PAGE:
1.C.57 The Clostridial Cytotoxin (CCT) Family
Proteolytically processed clostridial cytotoxins A (306 kDa) and B (269 kDa) are O-glycosyltransferases that modify small GTPases of the Rho family by glucosylation of threonine residues, thereby blocking the action of the GTPases as switches of signal processes such as those mediated by the actin cytoskeleton. The toxins thus induce redistribution of actin filaments and cause the cells to round up. These cytotoxins are large (e.g., toxin B of C. difficile is 2366 aas long) and tripartite with the N-terminal domain being the catalytic unit, the C-terminal domain being the cellular receptor and the central hydrophobic domain being the channel-former. In this respect, they superficially resemble diphtheria toxin (BT; 1.C.7) although no significant sequence similarity between CCTs and BT is observed. The catalytic domains of CCTs probably enter the cytoplasm from acidic endosomes. The toxins form ion-permeable channels in cell membranes and artificial bilayers when exposed to acidic pH. pH-dependent channel formation has been demonstrated for C. difficile Toxin B and C as well as sordelli lethal toxin. Low pH presumably induces conformational/structural changes that promote membrane insertion and channel formation. Homologues are found in a variety of Gram-positive and Gram-negative bacteria. The E. coli toxin B protein and the Chlamydial TC0437 protein are of 3169 aas and 3255 aas, respectively. The distantly related ToxA toxin of Pasteurella multocida is 1285 aas while the E. coli Cnf1 and 2 toxins are 1014 aas, and the RTX cytotoxin of Vibrio vulnificus is 5206 aas.
Clostridium difficile toxins A and B are members of an important class of virulence factors known as large clostridial toxins (LCTs). Toxin action involves four major steps: receptor-mediated endocytosis, translocation of a catalytic glucosyltransferase domain across the membrane, release of the enzymatic moiety by autoproteolytic processing, and a glucosyltransferase-dependent inactivation of Rho family proteins. Pruitt et al. (2010) have imaged toxin A (TcdA) and toxin B (TcdB) holotoxins by negative stain electron microscopy to show that these molecules are similar in structure. They then determined a 3D structure for TcdA and mapped the organization of its functional domains. The molecule has a 'pincher-like' head corresponding to the delivery domain and two tails, long and short, corresponding to the receptor-binding and glucosyltransferase domains, respectively. A second structure, obtained at the acidic pH of an endosome, reveals a significant structural change in the delivery and glucosyltransferase domains, and thus provides a framework for understanding the molecular mechanism of LCT cellular intoxication (Pruitt et al., 2010).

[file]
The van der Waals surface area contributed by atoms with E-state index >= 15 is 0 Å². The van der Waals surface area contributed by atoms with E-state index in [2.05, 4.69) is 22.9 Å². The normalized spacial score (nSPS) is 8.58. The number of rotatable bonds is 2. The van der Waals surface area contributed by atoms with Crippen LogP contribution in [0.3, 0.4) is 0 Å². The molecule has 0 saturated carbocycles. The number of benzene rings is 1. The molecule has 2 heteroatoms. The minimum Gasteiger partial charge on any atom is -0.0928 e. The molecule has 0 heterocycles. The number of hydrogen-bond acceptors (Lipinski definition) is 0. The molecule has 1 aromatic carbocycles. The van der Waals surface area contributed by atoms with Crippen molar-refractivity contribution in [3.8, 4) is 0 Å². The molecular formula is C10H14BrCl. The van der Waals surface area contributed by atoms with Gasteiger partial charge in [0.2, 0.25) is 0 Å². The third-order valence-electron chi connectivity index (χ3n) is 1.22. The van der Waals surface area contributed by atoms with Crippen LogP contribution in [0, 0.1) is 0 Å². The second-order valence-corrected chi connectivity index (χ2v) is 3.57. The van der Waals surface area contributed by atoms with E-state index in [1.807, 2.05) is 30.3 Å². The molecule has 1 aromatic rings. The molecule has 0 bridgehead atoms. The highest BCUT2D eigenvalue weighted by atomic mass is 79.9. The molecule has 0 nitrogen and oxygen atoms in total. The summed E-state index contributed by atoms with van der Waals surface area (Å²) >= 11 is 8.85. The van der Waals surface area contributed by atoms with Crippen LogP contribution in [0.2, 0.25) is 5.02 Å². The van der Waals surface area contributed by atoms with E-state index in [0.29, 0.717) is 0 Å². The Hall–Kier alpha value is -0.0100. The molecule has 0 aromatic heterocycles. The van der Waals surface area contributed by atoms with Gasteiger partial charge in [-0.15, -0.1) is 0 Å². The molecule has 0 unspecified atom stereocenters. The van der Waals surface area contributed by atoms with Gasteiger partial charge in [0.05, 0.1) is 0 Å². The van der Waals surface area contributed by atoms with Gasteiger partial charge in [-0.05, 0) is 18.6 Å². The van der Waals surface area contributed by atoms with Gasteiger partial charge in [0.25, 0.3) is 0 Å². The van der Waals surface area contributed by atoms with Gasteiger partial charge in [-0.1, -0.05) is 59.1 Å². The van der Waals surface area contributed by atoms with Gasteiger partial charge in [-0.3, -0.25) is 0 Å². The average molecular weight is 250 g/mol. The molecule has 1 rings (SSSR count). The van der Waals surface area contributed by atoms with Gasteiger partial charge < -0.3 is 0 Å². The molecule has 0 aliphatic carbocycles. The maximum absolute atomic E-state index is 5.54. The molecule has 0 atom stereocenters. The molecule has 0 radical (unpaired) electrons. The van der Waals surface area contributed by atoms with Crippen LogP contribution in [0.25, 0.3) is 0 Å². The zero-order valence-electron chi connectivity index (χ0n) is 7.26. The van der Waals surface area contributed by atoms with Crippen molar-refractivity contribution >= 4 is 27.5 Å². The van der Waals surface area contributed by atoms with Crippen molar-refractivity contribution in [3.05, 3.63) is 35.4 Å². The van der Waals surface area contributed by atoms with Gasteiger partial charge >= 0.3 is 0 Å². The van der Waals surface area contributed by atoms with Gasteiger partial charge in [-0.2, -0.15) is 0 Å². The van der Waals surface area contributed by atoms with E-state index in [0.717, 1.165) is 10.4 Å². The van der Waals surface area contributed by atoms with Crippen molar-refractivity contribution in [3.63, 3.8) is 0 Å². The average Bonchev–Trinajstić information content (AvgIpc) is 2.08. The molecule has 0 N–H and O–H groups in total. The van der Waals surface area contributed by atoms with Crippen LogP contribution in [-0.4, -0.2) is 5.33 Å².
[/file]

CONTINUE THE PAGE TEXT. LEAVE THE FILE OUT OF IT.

Clostridium difficile, the causative agent of nosocomial antibiotic-associated diarrhea and pseudomembranous colitis, possesses two main virulence factors: the large clostridial cytotoxins A and B. Cleavage of toxin B and all other large clostridial cytotoxins, is an autocatalytic process dependent on host cytosolic inositolphosphate cofactors. A covalent inhibitor of aspartate proteases, 1,2-epoxy-3-(p-nitrophenoxy)propane, completely blocks toxin B function on cultured cells and was used to identify the catalytically active protease site. The toxin uses eukaryotic signals for induced autoproteolysis to deliver its toxic domain into the cytosol of target cells. Reineke et al. (2007) present an integrated model for the uptake and inositolphosphate-induced activation of toxin B.
Clostridium difficile infection, caused by the actions of the homologous toxins TcdA and TcdB on colonic epithelial cells is due to binding to target cells which triggers toxin internalization into acidified vesicles, whereupon cryptic segments from within the 1,050-aa translocation domain unfurl and insert into the bounding membrane, creating a transmembrane passageway to the cytosol (Zhang et al. 2014). Sensitive residues-clustered between amino acyl residues 1,035 and 1,107, when individually mutated, reduced cellular toxicity by >1,000-fold. Defective variants exhibit impaired pore formation in planar lipid bilayers and biological membranes, resulting in an inability to intoxicate cells through either apoptotic or necrotic pathways. The findings suggest similarities between the pore- forming 'hotspots' of TcdB and the diphtheria toxin translocation domain (Zhang et al. 2014).
The generalized transport reactions catalyzed by CCTs are:
N-terminal catalytic domain (out) → N-terminal catalytic domain (in)
Ions and other solutes (in) Ions and other solutes (out)